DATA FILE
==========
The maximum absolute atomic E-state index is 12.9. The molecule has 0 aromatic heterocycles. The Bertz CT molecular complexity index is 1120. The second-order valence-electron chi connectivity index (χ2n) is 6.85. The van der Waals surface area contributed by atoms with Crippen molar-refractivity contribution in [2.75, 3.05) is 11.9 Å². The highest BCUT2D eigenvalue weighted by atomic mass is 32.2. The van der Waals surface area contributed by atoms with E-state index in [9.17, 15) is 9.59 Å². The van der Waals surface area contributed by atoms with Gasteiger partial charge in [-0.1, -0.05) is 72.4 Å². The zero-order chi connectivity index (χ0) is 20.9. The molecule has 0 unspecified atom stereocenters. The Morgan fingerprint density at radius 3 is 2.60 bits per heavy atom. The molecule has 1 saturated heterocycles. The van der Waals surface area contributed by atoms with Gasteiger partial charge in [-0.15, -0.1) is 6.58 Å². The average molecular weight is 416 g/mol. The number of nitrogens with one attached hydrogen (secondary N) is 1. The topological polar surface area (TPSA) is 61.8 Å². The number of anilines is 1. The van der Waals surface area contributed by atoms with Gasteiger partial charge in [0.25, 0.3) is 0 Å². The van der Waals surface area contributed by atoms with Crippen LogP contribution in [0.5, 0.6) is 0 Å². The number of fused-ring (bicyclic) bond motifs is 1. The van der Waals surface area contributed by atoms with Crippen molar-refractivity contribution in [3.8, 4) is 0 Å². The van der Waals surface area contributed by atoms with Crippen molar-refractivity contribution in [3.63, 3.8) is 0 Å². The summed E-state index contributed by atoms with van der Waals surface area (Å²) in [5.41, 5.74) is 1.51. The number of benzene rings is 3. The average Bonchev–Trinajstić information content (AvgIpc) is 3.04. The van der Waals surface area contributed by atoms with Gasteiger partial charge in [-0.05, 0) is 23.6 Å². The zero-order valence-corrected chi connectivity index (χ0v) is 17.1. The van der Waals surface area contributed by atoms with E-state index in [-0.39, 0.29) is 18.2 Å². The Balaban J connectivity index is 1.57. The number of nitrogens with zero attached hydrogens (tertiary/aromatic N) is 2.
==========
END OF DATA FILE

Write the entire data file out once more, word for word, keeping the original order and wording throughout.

The maximum absolute atomic E-state index is 12.9. The molecule has 0 aromatic heterocycles. The Bertz CT molecular complexity index is 1120. The second-order valence-electron chi connectivity index (χ2n) is 6.85. The van der Waals surface area contributed by atoms with Crippen molar-refractivity contribution in [2.75, 3.05) is 11.9 Å². The highest BCUT2D eigenvalue weighted by atomic mass is 32.2. The van der Waals surface area contributed by atoms with E-state index in [9.17, 15) is 9.59 Å². The van der Waals surface area contributed by atoms with Gasteiger partial charge in [-0.1, -0.05) is 72.4 Å². The zero-order chi connectivity index (χ0) is 20.9. The molecule has 0 unspecified atom stereocenters. The Morgan fingerprint density at radius 3 is 2.60 bits per heavy atom. The molecule has 1 saturated heterocycles. The van der Waals surface area contributed by atoms with Gasteiger partial charge in [-0.15, -0.1) is 6.58 Å². The average molecular weight is 416 g/mol. The number of nitrogens with one attached hydrogen (secondary N) is 1. The topological polar surface area (TPSA) is 61.8 Å². The number of anilines is 1. The van der Waals surface area contributed by atoms with Gasteiger partial charge in [0.25, 0.3) is 0 Å². The van der Waals surface area contributed by atoms with Crippen LogP contribution in [0.5, 0.6) is 0 Å². The number of fused-ring (bicyclic) bond motifs is 1. The van der Waals surface area contributed by atoms with Crippen molar-refractivity contribution in [3.8, 4) is 0 Å². The van der Waals surface area contributed by atoms with Crippen molar-refractivity contribution in [3.63, 3.8) is 0 Å². The summed E-state index contributed by atoms with van der Waals surface area (Å²) in [5.41, 5.74) is 1.51. The number of benzene rings is 3. The average Bonchev–Trinajstić information content (AvgIpc) is 3.04. The van der Waals surface area contributed by atoms with Gasteiger partial charge in [-0.05, 0) is 23.6 Å². The zero-order valence-corrected chi connectivity index (χ0v) is 17.1. The van der Waals surface area contributed by atoms with E-state index in [-0.39, 0.29) is 18.2 Å². The Balaban J connectivity index is 1.57. The number of nitrogens with zero attached hydrogens (tertiary/aromatic N) is 2.